The Spy who was undone by his email.

WPA posters from the 30’s and 40’s. A part of me thinks they’re creepy (maybe because I am presently reading 1984), and a part of me likens them to the ridiculous PSA’s and After School Specials from when I was younger, but a part of me likes the whole notion of promoting common culture. They’re also aesthetically pretty interesting.

A look at the systemic bias against men in King County family courts.

An oldie but goodie: Tech support is there to get you off the phone. Though they are harder to understand, I do find that Indian customer support is often more patient.

A look at the long-term unemployed. In short, they’re older, more educated, more likely to be black or Asian, and just about everywhere but the south.

America’s most over-priced cities.

Greed is good (and so are lust, envy, pride, anger, sloth and gluttony)

Iceland is so worried about inbreeding that they have a database.

The man who tried to stop the Challenger launch.

Photo of questionable appropriateness below the fold. (more…)

Category: Newsroom

Catholic writer Kyle Cupp writes about the difficulties of the anti-contraception argument:

Opponents of contraception face seemingly insurmountable obstacles, not the least of which is their position’s antagonism toward today’s common sense view of sexual morality. Opposition toward contraception is not common; acceptance of it as a personal and social good is. A few voices cry out in the wilderness, but they are just that: a few, and, by today’s standards, uncivilized. {…}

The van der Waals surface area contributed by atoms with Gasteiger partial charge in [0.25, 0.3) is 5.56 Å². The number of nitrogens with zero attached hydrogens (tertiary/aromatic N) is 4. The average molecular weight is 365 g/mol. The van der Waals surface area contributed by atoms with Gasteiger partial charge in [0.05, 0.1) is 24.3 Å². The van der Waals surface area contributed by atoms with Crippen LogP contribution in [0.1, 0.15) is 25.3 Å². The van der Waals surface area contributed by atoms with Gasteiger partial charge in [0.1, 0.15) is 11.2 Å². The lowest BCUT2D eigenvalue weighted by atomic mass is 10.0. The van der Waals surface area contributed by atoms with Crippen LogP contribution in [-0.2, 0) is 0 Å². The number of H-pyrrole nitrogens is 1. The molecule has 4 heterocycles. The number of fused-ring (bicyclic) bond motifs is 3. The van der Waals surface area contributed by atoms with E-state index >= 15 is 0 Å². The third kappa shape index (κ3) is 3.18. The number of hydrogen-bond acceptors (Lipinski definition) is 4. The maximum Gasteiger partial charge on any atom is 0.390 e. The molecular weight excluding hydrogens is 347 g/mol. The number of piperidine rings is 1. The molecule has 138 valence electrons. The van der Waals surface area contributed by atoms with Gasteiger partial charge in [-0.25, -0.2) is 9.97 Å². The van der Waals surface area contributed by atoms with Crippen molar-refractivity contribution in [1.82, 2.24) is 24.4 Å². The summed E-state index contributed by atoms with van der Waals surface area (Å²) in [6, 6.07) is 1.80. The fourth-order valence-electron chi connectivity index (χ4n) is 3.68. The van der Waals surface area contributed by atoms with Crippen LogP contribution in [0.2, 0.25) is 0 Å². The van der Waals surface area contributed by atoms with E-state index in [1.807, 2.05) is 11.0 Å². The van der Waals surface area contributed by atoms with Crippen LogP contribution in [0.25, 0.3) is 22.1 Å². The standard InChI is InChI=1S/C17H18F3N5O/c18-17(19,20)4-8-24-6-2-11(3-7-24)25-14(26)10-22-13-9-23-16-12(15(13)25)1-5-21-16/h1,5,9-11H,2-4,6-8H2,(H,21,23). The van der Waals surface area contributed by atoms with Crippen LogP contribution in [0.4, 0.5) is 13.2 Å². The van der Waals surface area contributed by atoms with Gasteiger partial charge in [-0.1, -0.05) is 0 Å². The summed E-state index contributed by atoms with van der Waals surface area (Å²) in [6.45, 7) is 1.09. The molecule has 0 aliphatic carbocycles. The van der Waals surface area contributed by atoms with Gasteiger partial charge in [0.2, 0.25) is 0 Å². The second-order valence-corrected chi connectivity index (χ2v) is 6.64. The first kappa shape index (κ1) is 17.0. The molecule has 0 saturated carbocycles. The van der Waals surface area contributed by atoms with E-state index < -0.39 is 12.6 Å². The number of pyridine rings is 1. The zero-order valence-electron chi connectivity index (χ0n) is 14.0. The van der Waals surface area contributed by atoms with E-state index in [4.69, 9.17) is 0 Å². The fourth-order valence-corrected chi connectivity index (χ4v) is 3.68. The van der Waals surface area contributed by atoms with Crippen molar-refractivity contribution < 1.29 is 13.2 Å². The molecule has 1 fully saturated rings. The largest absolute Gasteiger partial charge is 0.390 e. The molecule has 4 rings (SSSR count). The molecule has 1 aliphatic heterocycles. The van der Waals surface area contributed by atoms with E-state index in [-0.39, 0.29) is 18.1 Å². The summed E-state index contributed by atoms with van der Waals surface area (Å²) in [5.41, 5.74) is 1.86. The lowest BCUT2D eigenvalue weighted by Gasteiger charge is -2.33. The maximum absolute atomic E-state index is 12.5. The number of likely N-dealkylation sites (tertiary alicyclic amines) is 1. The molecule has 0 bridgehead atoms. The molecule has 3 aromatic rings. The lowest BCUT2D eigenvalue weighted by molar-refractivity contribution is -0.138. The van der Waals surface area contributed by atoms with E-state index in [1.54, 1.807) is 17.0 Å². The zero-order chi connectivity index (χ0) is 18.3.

Opponents of contraception cannot easily dismiss its judgments or wave them away as products of a perverse age. The proposition that today’s common sense view of sexual morality is perverse requires careful demonstration. Noting the correlation between widespread use of contraceptives with other social ills does not suffice. Even if one could prove a causal relationship between common acceptance of contraception and, say, the rise of cohabitation, one would still have to show that this growing acceptance of cohabitation is also a sign of corruption.

There is something to be said for not bending with the times. Manytimes, the people telling you how you need to bend with the times… well, don’t have your best interest at heart. They are not interested in your church’s survival so much as that you get out of their way.

Having said that, a church’s perishoners do need clues on how to reconcile their membership in the church with the modern world. And on this, the church has failed. Most have, but few so spectacularly on this particular issue.

Now, most churches have a prohibition on premarital sex. But the reconciliation, such as it is, is to say “Well, we can’t stop you from doing it, but don’t talk about doing it, and say with us that you shouldn’t do it.” The RCC takes it a step further, by essentially saying “We can’t stop you from doing it, but we will double up on the sinfulness of it by not allowing you to take comparatively common-sense measures to protect yourself from adverse consequences.

Most of the time, the result of this is that Catholics are among the most talkative people about their sexual sins than any other group I know. And they use contraception. And they talk about that, too.

What’s missing from all of this is exactly what the Church (and most churches) do want you to do. The focus on don’t makes sense in light of certain things, but it leaves certain logistical questions unanswered. Namely, if people are supposed to wait until marriage, and they’re not marrying until they’re 30, how realistic is this expectation?